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China’s data “black box” confounds economists

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For investors and policymakers around the world, China̵[ads1]7;s quarterly economic data is a starting point for decoding the state of the world’s second-largest economy, but the latest numbers contained a puzzle of their own.

The country’s gross domestic product had grown 0.8 per cent quarterly and 6.3 per cent on an annual basis in the second quarter. However, the overall growth from quarter to quarter in the four previous quarters indicated a growth of 6.8 per cent.

The mismatch arose because of official “seasonal adjustment” revisions by the country’s national statistics agency to the quarterly growth data in 2022. While such revisions are routinely made, economists say the effect has been larger in recent years.

The lack of a detailed explanation of the process illustrates the difficulty of analyzing China’s statistics at a time when the trajectory of the economy is seen as crucial to global growth.

“That’s where we are at the moment. How much has the economy grown in the second quarter, or [has it] not? It’s a very important question for both markets and policymakers,” said Louis Kuijs, chief Asia economist at S&P Global. “Everyone is asking, ‘Is the Chinese economy stalling?’ It is not easy to give a watertight answer to that.”

China has “definitely become more of a black box, and it’s just continually moving in that direction,” said Shehzad Qazi, chief executive of the China Beige Book, which publishes alternative economic indicators based on surveys of private companies in the country. The surveys have consistently indicated weaker consumption than official figures show.

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Long-standing questions about how to interpret China’s economic indicators have a new sense of urgency in 2023, when official data has pointed to a loss of momentum following the lifting of Covid-19 restrictions. Politicians are struggling with headwinds, weak consumption and a crisis in property that has lasted almost two years.

As in many other countries, China’s official data is typically seen as a “reference” that can be supplemented with other indicators, ranging from steel production to energy consumption. But while some new data series have been added, a large number of other sources have been discontinued, often for no apparent reason. It has also become more difficult to access complementary and detailed information.

“Disappearing series have been part of the challenge of analyzing China in general, but access to reliable data has definitely become more difficult in recent years,” said Diana Choyleva, chief economist at forecasting firm Enodo Economics in London.

Questions surrounding the reliability of domestic data flared up under the country’s zero-Covid policy. In the absence of clear information from local authorities, traffic data was used as an indicator of the severity of city-wide blockages. The government stopped publishing death data after a nationwide outbreak began. This month Zhejiang province released and deleted figures showing a sharp increase in cremations.

Carlos Casanova, senior economist for Asia at UBP, said he had not had access to detailed data on local government land sales on Wind, a data platform, since its use outside the country was restricted this year. “If I had to guess, I’d say the reason for that is because pockets of stress have appeared . . . and they don’t want the market to get too carried away,” he said.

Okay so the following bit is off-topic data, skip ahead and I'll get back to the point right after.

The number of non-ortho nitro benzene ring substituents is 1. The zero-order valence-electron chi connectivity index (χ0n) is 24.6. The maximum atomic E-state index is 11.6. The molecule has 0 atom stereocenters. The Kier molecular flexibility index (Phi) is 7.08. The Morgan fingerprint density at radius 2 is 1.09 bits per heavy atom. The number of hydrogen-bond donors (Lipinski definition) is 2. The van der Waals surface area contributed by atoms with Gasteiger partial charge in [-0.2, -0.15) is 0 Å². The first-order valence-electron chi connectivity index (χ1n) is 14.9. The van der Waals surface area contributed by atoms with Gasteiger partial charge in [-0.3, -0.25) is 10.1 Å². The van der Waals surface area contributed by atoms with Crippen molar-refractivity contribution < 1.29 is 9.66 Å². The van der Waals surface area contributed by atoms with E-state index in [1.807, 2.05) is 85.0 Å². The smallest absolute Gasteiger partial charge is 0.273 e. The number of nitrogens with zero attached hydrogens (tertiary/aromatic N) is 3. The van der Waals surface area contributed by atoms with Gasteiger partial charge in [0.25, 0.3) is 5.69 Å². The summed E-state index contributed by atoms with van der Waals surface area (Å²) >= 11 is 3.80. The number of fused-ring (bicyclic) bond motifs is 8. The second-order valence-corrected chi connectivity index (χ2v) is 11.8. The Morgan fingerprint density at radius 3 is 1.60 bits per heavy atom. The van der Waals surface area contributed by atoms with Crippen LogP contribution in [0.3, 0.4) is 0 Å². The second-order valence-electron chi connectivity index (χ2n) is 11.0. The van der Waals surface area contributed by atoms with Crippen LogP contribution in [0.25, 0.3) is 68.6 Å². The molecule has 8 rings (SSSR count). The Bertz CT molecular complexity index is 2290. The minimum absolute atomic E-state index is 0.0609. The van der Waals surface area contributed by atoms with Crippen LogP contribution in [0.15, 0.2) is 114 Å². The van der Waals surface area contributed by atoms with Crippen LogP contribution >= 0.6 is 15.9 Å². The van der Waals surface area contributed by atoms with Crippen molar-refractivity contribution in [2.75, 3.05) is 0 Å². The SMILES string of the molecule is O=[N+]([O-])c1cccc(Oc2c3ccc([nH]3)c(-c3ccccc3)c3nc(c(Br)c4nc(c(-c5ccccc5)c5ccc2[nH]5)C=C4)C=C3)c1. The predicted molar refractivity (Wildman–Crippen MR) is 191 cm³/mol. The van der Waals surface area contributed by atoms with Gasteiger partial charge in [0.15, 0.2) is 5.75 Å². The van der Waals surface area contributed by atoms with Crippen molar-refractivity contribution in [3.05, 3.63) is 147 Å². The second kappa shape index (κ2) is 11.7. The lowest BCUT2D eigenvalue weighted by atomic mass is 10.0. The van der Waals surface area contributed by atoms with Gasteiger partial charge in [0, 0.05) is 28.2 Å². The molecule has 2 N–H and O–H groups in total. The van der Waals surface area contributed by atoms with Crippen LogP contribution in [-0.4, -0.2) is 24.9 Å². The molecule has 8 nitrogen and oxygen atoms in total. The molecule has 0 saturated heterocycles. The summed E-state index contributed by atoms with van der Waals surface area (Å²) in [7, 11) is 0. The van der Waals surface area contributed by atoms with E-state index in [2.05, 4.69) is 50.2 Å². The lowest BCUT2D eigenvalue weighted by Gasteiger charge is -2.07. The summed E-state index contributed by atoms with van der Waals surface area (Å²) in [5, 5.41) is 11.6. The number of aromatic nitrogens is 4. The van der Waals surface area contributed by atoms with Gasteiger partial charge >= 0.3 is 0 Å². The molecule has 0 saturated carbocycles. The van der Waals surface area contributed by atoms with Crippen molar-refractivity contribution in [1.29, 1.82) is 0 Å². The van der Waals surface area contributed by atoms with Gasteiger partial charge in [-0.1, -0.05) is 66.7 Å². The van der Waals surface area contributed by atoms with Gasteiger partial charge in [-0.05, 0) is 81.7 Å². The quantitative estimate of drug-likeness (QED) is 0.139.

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With the authorities tightening the control of information, including a new data law that in many cases requires multinational companies to split their domestic and external data, fewer are providing data of any kind.

“When the China Beige Book first started, we had a plethora of competitors,” said Qazi, who testified before a US congressional committee on China this month regarding the country’s economic data. – Much of it has disappeared now.

Another economist working for an international investor, who asked not to be named, said there is currently “less honest dialogue” in China and there are “some data restrictions that are tightening”. That said, he doubted the government would hide a growth shock. “They are sensitive to accusations that the data is not completely reliable,” he said. “[The government] would just have to print the numbers.”

A sense of slowing economic momentum in China has largely been based on official data itself. The government has set a cautious growth target of 5 percent, which Premier Li Qiang said in a speech last month the country was on track to achieve.

Yet, as China’s economy has continued to assume a more significant position in a global context, there has been little corresponding development in communications, analysts said.

In its data release this week, the NBS said in a footnote that the revisions from its “seasonal adjustment model” were related to monthly revisions for industrial enterprises, fixed assets and retail sales. It declined to comment further in response to a question about how the seasonal model works, pointing instead to its release.

“The national accounts data in China is still not produced in a way that we are familiar with in advanced economies,” Kuijs said. “When it comes to standards of accountability and transparency, you can go to [other countries] and ask them questions and they will explain why we changed this.”

Additional reporting by Andy Lin in Hong Kong

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